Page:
Hello everyone! I hope you’re having a lovely Black History Month and a great weekend. I just finished this book last night and I’m still thinking about all the smart messages hidden in it. I’m not much of a sci-fi fan, but this year I’m making a concerted effort to read more black sci-fi, so I decided to start with the queen of black sci-fi: Octavia Butler. This was my second time reading Octavia Butler – the first time was for a class in college – and I’m obsessed with her. I really enjoy the way she writes and I’m fascinated by how far ahead of her time she was, and this was another great example of how brilliant she was.
Kindred is a science fiction novel about Dana, a 26-year-old writer living in 1976 (which was present day at the time the book was written). She lives in California with her husband (he’s white – that ends up mattering a lot later on in the story). Out of nowhere, Dana is transported back to 1815 just in time to save this young white boy who’s in danger. Throughout the book, she’s transported back in time whenever this boy is in danger, and her stays in the past grow longer each time. Dana has to adjust to living as an enslaved person and navigating her relationship with the boy to make sure she stays alive.
Length: 264 pages
Additional Sections: Prologue & Epilogue
Genre: Science fiction
Year Published: 1979
The Good Stuff
Kindred is split up into six chapters based on the six different times that Dana is called back to the 1800s. Everything is told from Dana’s point of view.
One of my favorite things about this book is that it is completely focused on furthering the plot. There are no long pauses for description or for Dana’s internal mental struggle without it relating specifically to what’s going on at the moment. The best part of it is that her shorter descriptions don’t take away from the quality of the story; you can still picture everything in your head and see it all playing out. It’s such a unique way of writing, and it was so fun to read. It was definitely a page-turner with no dull moments.
Butler was a genius at showing the complexities of all the different relationships throughout the book. As Dana is continually called back to Rufus (the boy who’s constantly getting himself into trouble), she learns why she has to be invested in keeping him alive. The difficulties arise when Rufus, the son of a plantation owner and slaveholder, has to figure out how to treat Dana. Keep in mind that Dana is an educated, incredibly well-spoken and well-read woman. While that’s admirable in the present, it gets her into trouble when she has to blend in with the other enslaved people on the plantation. Butler explores the tough parts of several relationships: husband/wife, enslaver/enslaved, friend/friend, and father/son. I like that she pushed back at the idea of being a “nice” slave owner, because it’s an oxymoron. Even the halfway decent enslavers were still raping, beating, and selling other humans, and there isn’t way to find the niceness in that. I appreciated how brutal she had to be at times to make that point.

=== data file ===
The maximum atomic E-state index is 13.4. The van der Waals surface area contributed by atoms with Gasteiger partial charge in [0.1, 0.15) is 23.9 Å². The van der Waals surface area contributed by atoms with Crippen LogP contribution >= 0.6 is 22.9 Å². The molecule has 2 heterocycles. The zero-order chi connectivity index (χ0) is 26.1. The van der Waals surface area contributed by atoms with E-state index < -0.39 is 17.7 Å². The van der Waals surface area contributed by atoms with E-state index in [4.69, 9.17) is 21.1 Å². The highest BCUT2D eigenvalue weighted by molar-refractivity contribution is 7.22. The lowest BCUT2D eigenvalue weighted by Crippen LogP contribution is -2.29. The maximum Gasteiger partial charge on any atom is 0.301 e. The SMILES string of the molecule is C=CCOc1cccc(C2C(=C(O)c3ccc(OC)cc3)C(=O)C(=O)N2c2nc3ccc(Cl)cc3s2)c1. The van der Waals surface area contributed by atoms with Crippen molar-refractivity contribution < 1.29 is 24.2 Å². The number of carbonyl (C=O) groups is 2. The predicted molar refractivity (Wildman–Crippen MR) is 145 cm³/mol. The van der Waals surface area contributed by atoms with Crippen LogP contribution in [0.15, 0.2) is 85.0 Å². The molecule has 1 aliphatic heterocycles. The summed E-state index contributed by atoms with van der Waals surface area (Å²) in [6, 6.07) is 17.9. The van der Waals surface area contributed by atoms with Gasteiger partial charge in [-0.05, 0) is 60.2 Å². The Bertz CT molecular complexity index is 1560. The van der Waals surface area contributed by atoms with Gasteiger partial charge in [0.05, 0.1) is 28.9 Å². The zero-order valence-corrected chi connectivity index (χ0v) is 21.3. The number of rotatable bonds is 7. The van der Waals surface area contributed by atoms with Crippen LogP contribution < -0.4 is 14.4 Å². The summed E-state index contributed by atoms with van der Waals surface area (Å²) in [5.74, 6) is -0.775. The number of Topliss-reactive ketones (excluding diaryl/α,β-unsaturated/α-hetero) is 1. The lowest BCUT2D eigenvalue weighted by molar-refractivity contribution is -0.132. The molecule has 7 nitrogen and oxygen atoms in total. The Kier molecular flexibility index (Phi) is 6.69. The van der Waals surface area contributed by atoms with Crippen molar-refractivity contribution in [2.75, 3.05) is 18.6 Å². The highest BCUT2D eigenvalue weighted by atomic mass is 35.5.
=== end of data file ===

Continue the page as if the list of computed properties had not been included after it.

I also just really loved the concept of this book. The idea was so innovative and so well-done. Butler made great choices with Dana’s career, her husband, everything about her relationship with Rufus, and how Dana navigated her place on the plantation. I thought it was a great idea to tell the story in first-person from Dana’s perspective as well; there were several times where Dana’s choices could’ve easily made me upset if I hadn’t understood how she was thinking. It was fascinating to read how Dana’s mindset changed as she spent more time as an enslaved person, and it gave insight into how enslaved people in the past might’ve been able to accept what was happening to them even if they knew it was wrong. It was heartbreaking and angering. Butler is an incredible artist and I really enjoyed reading more of her work.
What I Would Change
This isn’t something that really needs to change, but I didn’t love what happened to Dana at the very end. Maybe my feeble mind just doesn’t completely understand why, but if I could change anything, I would change that.
Overall the book was excellent and was a great intro to black sci-fi. I would 100% recommend it.
Overall Rating: 10/10